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About dijinj

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  1. thanks. I think I should at-least do one round of calculation to satisfy my quest
  2. what is different in solution case, is the Coulomb forces are the obstacle. how to calculate energy balance in such cases? In water solution Na+ will be surrounded by polar H2O molecule in one way and OH- will be surrounded by polar H2O molecule by other way; all these are in equilibrium. To separate Na+ we should break this equilibrium and Coulomb forces between +ve and -ve ions will be the obstacle. can you give good references with worked out example to calculate energy balance of such system
  3. John Cuthber can you please be more specific on subject, what I learned is ionization needs energy, so De-ionization releases energy. is this correct in Na+ s case?
  4. http://www.scienceforums.net/topic/37193-no-you-cant-make-sodium/ in the above discussion it says that Na could be deposited on electrode and immediately reacts with water to form NaOH. from my knowledge, dissolution of NaOH and reacting Na with H2O; both are exothermic. if my memory serves correctly the forming elements from its ions is also exothermic ( or produce electric potential). so how does this whole set of reactions are not favorable to produce H2 and OH in concern with energy balance. in first look it seems like a free energy device to produce hydrogen. please reply with supporting evidence like links, sci paper or references
  5. Prime concern is to recycle NaOH, so if nacent Na reacts with H2O and form NaOH is no problem. But it should not burn the apparatus and burn H2(side product from that reaction) . Making H2 is most important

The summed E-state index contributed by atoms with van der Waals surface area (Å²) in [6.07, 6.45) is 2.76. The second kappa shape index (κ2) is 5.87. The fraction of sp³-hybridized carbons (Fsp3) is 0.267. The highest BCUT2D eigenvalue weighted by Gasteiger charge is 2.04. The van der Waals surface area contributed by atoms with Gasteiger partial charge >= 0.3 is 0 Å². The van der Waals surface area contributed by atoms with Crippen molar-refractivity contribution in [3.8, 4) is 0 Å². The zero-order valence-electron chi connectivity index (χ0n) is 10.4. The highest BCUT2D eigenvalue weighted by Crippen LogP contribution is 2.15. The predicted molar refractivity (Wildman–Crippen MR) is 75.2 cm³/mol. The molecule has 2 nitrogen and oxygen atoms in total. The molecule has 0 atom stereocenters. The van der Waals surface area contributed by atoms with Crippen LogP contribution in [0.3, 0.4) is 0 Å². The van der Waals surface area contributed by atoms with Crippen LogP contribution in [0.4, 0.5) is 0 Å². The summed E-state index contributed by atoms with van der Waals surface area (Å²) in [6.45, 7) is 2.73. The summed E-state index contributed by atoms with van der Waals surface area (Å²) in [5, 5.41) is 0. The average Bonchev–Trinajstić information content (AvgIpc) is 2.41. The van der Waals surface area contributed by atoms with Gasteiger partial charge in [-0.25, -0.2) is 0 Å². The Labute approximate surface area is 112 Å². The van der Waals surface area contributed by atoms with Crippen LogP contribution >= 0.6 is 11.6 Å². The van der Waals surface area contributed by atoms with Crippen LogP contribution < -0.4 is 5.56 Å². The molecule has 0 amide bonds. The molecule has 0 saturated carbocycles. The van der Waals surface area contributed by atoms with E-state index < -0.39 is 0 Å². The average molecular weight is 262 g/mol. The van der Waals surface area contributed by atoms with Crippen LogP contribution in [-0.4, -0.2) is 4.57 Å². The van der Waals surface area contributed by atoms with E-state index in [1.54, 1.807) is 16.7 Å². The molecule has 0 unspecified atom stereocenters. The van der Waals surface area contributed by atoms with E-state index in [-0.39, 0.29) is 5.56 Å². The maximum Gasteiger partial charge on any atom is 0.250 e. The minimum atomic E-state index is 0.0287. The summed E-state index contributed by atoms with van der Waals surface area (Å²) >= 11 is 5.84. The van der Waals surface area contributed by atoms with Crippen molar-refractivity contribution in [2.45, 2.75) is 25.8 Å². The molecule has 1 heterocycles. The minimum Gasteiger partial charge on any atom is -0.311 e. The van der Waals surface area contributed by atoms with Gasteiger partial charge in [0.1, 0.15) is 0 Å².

6. is there any way to separate "Na+" from NaOH and H2O solution, like electrolysis, electromagnetic or electrostatic etc. I think Coulomb forces between Na+ and OH- will be the bottleneck to separate them
  7. will electrolysis donate an electron to Na+ and can Na be deposited on cathode. I know this require some energy but how to calculate it, can you suggest good references for calculating energy balance?
  8. if both reactions are exothermic. then is this a free energy(not Gibbs free energy) method to split water. first reaction gives OH and second reaction gives H2 and NaOH is recycled and we will get heat energy as bonus. Can somebody give enthalpy of formation (del H f)to show that this reactions are truly exothermic or is there any catch like you cant separate Na+ and OH- from H2O (in the first reaction)
  9. NaOH(s) + H2O(l) => Na+ + OH- + H2O + HEAT 2 Na(s) + 2 H2O(l) => 2 NaOH(aq) + H2(g) Is the second reaction exothermic? How to calculate energy balance of both reactions?
  10. these are not just made up numbers these are from calculations i made earlier I am quoting both calculations for your reference these results are put in following calculations